Higher taxes for businesses in JanuaryPosted: Updated:
KENNEWICK, Wash. -- Businesses are going to pay higher taxes next year and the Regional Chamber of Commerce says that is a threat to staying afloat. Some of the taxes are higher Worker's compensation premiums.
Worker's compensation provides medical insurance for employees when they are injured on the job. Those premiums will increase by about 12% at the beginning of next year. The Tri-Cities Area Chamber of Commerce says the spike comes after voters said "no" to an initiative that would have allowed private insurance agencies into the mix. Now some businesses say they will pay the price.
Customers were enjoying lunch Friday at the Country Gentleman Restaurant, but some did not know that their exact meal may be more expensive come January.
Steve Simmons, the Owner of the Country Gentleman says the 12% increase will cost him about $200 more per month. He says they will likely reduce hours, and maybe cut jobs.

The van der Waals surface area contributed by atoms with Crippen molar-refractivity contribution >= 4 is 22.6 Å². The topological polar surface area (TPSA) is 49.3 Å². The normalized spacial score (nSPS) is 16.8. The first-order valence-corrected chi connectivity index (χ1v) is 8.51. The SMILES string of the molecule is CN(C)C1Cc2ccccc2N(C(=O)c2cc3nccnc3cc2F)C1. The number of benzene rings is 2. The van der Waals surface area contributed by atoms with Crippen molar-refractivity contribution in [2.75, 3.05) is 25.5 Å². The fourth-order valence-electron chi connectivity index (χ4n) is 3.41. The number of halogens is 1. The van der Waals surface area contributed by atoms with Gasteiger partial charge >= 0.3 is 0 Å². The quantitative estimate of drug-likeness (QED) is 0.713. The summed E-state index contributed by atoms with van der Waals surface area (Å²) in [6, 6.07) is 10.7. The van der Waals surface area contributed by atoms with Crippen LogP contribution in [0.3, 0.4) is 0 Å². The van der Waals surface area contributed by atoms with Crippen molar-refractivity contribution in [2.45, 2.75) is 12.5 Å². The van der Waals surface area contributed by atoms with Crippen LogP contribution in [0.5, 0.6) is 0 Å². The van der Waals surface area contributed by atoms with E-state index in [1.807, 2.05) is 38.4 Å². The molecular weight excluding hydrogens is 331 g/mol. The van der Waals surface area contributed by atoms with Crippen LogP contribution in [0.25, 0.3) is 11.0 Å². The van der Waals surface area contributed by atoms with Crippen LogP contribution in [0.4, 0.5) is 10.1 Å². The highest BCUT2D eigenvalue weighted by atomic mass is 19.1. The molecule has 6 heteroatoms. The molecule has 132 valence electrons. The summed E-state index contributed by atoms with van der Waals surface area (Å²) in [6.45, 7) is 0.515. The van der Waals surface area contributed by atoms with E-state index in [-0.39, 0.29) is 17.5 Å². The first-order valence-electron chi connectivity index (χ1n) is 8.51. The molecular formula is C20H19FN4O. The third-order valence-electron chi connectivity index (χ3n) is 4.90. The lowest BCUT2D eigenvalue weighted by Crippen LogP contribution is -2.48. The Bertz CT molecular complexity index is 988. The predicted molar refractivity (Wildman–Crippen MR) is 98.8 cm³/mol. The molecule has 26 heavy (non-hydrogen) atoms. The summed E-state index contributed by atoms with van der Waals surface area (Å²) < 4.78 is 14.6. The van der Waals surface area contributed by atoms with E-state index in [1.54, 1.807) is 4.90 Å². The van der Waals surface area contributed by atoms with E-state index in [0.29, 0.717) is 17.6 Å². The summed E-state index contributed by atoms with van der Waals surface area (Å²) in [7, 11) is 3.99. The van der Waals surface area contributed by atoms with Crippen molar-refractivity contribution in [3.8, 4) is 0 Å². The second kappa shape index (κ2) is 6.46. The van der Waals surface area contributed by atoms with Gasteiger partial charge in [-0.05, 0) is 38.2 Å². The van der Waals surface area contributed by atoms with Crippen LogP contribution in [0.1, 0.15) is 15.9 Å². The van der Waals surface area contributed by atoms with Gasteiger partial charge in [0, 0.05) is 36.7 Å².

Lori Mattson, from the Tri-City Area Chamber of Commerce says, "when they stop spending, then all of the people that they're spending with, are hit as well so it's just this downward spiral." The downward spiral may impact people who have already been hit. The Chamber also says the spike will effect more that just the Country Gentleman.
Simmons says most of his clients are seniors who won't get a cost of living increase next year. "You need to be careful about how you impact those people you don't want those people you don't want to just automatically raise your prices and then become too expensive for them to come and see you," says Simmons.
The Tri-Cities economy may be up, but with the recent worker's compensation premium increase, some are worried business growth may take a hit.
Higher worker's compensation premiums aren't the only increase for businesses in January. Minimum wage and unemployment tax rates will also go up, giving companies even bigger bills.